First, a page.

The Australian Competition and Consumer Commission (ACCC) has reportedly commenced an investigation into the joint marketing activities of the north west shelf joint venture (NWSV), an arrangement that has been in place since the 1970s1.
The NWSV is responsible for the marketing of gas and the administration of contracts for the supply of gas to customers in Western Australia on behalf of its six joint venture participants - Woodside Energy Ltd, BP Developments Australia Pty Ltd, Chevron Australia Pty Ltd, BHP Billiton (North West Shelf) Pty Ltd, Shell Development (Australia) Proprietary Limited and Japan Australia LNG (MIMI) Pty Ltd which joined the venture in the mid-1980s.
In the late 1970s, the then joint venturers saw fit to apply to the Trade Practices Commission (TPC) (which became the ACCC) for authorisation under section 88 of the (then recently introduced) Trade Practices Act 1974 (Cth) (TPA). The joint venturers sought an exemption from the operation of the TPA so that they could discuss and agree common terms and conditions (including price) for the marketing and supply of natural gas to consumers at all levels of the supply chain in Western Australia.
Whilst an agreement between competitiors that is exclusionary, fixes prices or substantially lessens competition would (absent an authorisation) be prohibited by the TPA, the then TPC authorised the joint marketing activities of the joint venturers as it determined that it would be likely to result in public benefit. The main perceived benefit was that protection from the TPA encouraged and supported the development of energy resources in the North West Shelf and encouraged investment in and exploration of additional energy sources. Accordingly, the joint marketing activities of North West Shelf Gas Pty Ltd (NWSG) were exempted from the operation of the TPA in 1977 for an unlimited period of time. A further authorisation was granted in 1998 to cover incremental activities of the NWSV including the participation of Japan Australia LNG (MIMI) Pty Ltd.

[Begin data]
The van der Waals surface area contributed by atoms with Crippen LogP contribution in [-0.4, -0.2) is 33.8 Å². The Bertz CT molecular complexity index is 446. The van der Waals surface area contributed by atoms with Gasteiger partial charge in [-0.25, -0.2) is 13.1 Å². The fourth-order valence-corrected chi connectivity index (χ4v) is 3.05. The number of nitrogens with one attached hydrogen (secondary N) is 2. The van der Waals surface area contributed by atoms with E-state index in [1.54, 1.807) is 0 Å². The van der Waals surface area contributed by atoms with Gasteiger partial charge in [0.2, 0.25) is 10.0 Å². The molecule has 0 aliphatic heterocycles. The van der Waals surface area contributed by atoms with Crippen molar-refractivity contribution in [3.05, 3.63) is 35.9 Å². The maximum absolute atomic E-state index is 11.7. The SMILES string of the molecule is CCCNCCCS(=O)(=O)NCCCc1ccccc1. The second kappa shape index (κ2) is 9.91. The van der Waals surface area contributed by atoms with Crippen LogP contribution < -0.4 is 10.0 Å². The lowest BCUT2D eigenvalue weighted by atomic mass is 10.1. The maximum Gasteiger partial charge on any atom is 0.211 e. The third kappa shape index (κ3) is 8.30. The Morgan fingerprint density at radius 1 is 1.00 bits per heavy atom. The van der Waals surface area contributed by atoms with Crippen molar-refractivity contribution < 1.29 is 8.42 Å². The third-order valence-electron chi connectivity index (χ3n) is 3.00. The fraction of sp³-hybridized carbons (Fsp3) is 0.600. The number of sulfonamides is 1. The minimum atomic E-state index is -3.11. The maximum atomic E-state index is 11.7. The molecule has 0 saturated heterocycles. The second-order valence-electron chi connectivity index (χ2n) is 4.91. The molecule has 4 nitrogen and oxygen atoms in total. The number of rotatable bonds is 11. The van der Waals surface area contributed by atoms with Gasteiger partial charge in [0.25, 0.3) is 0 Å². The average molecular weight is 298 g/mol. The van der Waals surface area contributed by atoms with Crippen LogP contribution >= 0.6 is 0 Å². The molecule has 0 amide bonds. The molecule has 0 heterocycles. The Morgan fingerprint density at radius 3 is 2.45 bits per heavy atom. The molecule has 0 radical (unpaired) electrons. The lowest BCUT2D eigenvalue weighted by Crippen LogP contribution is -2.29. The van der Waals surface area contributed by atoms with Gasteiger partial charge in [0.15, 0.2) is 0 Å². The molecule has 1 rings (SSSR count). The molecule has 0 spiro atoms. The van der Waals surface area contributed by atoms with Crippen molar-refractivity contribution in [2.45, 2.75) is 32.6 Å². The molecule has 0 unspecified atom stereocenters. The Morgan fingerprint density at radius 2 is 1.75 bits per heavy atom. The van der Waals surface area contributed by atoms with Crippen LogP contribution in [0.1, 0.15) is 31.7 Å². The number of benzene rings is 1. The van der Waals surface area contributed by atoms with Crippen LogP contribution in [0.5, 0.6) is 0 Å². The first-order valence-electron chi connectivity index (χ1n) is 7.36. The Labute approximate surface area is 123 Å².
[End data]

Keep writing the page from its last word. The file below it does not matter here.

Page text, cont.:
In December 2007, NWSG, the company incorporated to conduct the NWSV, applied to the ACCC on behalf of the joint venturers to have the 1977 authorisation revoked. It is apparent that this application was made on the basis that as a result of the joint venture defences introduced into the TPA in 2007, NWSG considered that authorisation of the joint marketing activities was no longer required. An arrangement between competitors that contains an exclusionary or price fixing provision constitutes a per se breach of the TPA. However, if the arrangement was entered into for the purposes of a joint venture, such an arrangement will not breach the TPA unless it is for the purpose, or has the effect, of substantially lessening competition in a market. The joint venturers indicated their intention to continue to participate in the joint marketing activities without authorisation and that the joint venturers do not consider the joint marketing activities to have the purpose, effect or likely effect of substantially lessening competition.
The ACCC revoked the authorisation in March 2008.
A number of submissions made by interested parties to the ACCC in support of the revocation also stated that there was no longer a compelling public benefit argument in support of NWSG's joint activities as the circumstances that formed the basis for the grant of the authorisation had changed substantially since 1977. The lack of competition between the joint venturers (who as a group control the majority of domestic gas production in Western Australia) has been cited by some commentators as a reason for higher gas prices in Western Australia in recent times2.
It has since been reported that the ACCC has commenced an investigation into the marketing operations of NWSG3. Should the investigation proceed, the ACCC will undertake market inquiries to determine whether the NWSG marketing arrangements have the purpose, effect or likely effect of substantially lessening competition within that market. To date, the ACCC has not indicated any outcome of an investigation. Should an investigation lead to the ACCC forming a view that the joint marketing activities has the effect of substantially lessening competition, it is open to the ACCC to seek remedies including injunctions to prevent NWSG from continuing to market collectively. This would conceivably force participants in the NWSG to undertake domestic marketing and supply arrangements with consumers (including retailers) individually and, potentially, in competition with each other.
1 Reuters, ACCC probes North-West Shelf gas (2008) Sydney Morning Herald at 20 October 2008; Shane Wright, Householder winner in NW Shelf shake-up (2008) The West Australian at 20 October 2008; Lenore Taylor, Gas price 'inflated', watch dog called in (2008) The Australian at 20 October 2008.
The content of this article is intended to provide a general guide to the subject matter. Specialist advice should be sought about your specific circumstances.